For all his BBC connections, culture secretary Ben Bradshaw says the BBC has got too big for its boots and that News Corp boss James Murdoch raised “legitimate questions and […] genuine concerns” about its range and influence in his MacTaggart lecture at the Edinburgh TV festival last month.

Could this have anything to do with the fact that the government will need all the media help it can get if it is to avoid being creamed in next year’s general election? It won’t get that from the BBC, after all – sometimes political neutrality can be so tiresome.

But, you know, somehow I doubt that even News Corp muscle could rescue New Labour this time around.

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Journalism: a trade, not a profession

Star responds to my enquiry about her media recession with an interesting viewpoint from the US. 

She says: 

I am seeing the profession of writing–and I do consider it a profession–being downgraded by digitization and outsourcing.

I’d disagree, in as much as I consider writing for the media or marketing (which is what we’re largely talking about here) a trade, rather than a profession.

What’s the difference? 

Well, you don’t (or shouldn’t) need a degree to practise a trade. Training, yes. Maybe vocational qualifications or some kind, especially if you’re operating heavy machinery or working with volatile chemicals. 

But journalism – or any kind of paid-for writing – doesn’t need even that. It certainly doesn’t need “professionalisation” in the sense of a university path towards qualification. (Especially given the poor match between what universities teach on journalism degrees and the requirements of the media industry.)

Why do many in the media talk about it as a profession? Mainly to try to shore up the crumbling walls of their career.

If you can professionalise a trade that is otherwise easy to enter, you can, with luck, stop people entering it. Following the law of supply and demand, fewer people in any line of work should mean higher pay for them.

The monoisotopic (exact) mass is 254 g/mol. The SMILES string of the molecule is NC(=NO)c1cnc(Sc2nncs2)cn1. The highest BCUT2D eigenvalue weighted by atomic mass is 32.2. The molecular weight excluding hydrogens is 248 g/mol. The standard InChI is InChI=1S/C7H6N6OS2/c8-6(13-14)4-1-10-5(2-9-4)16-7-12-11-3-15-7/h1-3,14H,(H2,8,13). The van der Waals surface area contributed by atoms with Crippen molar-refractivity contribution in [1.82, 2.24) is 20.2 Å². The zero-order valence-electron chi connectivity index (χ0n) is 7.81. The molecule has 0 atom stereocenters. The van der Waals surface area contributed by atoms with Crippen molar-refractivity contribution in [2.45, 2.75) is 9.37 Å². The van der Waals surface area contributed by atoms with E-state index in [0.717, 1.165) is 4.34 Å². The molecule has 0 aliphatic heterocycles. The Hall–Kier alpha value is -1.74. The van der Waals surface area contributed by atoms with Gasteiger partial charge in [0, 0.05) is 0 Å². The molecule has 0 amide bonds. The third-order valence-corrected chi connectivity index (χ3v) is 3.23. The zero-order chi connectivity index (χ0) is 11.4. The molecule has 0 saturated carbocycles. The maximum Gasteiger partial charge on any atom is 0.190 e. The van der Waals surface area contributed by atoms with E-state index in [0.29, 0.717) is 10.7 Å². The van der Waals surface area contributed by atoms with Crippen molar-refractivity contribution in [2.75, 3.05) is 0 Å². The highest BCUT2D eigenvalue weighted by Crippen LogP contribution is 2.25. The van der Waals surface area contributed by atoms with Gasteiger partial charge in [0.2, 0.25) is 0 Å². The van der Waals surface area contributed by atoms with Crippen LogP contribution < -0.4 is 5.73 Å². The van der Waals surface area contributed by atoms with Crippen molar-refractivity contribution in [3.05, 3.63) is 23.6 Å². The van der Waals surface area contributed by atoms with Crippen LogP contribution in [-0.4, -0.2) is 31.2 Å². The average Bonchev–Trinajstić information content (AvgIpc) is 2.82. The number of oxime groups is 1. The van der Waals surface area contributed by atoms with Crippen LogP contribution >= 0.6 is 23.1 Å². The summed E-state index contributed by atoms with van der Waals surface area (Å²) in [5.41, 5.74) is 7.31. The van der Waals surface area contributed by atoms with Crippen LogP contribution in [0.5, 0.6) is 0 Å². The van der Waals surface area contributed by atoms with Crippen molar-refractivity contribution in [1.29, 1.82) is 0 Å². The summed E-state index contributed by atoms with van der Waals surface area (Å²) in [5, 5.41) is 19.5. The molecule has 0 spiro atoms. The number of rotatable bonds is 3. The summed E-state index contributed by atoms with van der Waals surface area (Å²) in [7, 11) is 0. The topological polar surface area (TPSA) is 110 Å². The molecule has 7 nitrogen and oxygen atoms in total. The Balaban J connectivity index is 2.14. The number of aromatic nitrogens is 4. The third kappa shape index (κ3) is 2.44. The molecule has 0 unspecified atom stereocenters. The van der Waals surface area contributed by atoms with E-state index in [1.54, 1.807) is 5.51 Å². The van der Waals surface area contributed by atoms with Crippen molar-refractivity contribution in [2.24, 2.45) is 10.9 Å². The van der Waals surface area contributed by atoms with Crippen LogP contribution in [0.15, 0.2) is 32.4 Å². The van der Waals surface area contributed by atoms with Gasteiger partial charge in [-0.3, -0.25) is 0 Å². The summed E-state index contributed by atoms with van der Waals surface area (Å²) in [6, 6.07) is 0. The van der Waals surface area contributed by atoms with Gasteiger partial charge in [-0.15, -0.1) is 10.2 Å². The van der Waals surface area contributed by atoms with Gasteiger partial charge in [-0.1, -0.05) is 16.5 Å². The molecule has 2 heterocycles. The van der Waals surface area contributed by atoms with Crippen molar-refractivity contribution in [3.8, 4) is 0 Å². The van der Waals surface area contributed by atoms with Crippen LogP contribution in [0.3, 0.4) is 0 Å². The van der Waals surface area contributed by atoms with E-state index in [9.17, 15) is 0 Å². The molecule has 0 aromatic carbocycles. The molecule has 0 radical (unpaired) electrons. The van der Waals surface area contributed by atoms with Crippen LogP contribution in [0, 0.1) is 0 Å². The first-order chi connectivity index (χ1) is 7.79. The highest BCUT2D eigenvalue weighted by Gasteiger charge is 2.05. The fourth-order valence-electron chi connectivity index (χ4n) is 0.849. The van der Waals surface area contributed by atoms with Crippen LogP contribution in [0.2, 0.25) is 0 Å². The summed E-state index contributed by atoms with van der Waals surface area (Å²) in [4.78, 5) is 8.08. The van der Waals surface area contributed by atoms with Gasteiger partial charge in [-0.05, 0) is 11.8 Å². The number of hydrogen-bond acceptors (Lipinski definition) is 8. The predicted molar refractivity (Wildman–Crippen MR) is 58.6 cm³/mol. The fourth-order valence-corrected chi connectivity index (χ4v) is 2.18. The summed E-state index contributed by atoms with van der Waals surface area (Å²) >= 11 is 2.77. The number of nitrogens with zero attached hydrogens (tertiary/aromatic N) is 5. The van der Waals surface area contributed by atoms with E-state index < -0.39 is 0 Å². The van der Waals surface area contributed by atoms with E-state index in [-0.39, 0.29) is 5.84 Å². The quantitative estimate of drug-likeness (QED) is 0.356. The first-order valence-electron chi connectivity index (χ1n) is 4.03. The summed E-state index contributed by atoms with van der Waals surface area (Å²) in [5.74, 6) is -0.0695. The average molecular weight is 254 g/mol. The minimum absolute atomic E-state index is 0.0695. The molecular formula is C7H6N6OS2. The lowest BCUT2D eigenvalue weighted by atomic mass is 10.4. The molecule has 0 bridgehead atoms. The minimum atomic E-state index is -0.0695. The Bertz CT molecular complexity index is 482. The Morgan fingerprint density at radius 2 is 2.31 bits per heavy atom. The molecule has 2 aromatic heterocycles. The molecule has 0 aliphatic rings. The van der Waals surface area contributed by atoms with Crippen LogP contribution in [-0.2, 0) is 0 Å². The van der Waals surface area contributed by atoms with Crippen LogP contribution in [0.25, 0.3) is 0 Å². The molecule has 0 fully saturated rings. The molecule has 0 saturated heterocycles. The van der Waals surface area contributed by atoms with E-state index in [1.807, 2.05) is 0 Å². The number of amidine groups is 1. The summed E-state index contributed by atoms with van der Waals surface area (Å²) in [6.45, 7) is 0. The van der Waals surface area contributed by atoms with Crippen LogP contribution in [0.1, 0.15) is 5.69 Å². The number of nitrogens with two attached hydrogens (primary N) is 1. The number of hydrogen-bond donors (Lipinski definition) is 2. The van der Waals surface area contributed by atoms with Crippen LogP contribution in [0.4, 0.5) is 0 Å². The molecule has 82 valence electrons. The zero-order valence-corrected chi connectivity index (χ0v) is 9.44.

Unfortunately for this argument in the UK (and I assume in the US), a BA is now a de facto minimum standard of educational aspiration for non-underclass young people. 

This means a BA becomes much less useful as a professional filter. If around half your education leavers have one, it’s difficult to see how elitist it can be. And without elitism, it’s difficult to exclude new entrants to professions and so keep incomes up.

Oddly enough, journalism is seen as an easier degree option than, say, biochemistry, so that’ll push up student numbers. And it’s seen (rightly or wrongly) as a vocational degree that will be helpful in getting employment, which is why I suspect it’s taken the place of media studies as the soft degree of choice for some students.

The result? No real benefit for “professional” journalism in terms of keeping incomes up. But a massive downside in terms of student debt racked up by young people taking a journalism BA, with low prospects for a high income to compensate for it. 

Star underlines the horror of all this in her comment. She says: 

Writing is now “repurposing” (changing the words in someone else’s work to make it “original”) or else pulling 400 words out of your brain as authoritative. It’s educated typing, I guess. I saw an ad for 1000 articles–hey, a thousand bucks! Who could even type that much–that’s 5 novels’ worth.

Writing, and hence journalism, is valued less and less – by both the people who publish it and by those who consume it. Unlike plumbing, say, it’s a trade that people seem to be able to live without. 

Simply calling writing a profession won’t prevent it from being undermined and undervalued. At least calling it a trade makes it a bit easier to deal with psychologically.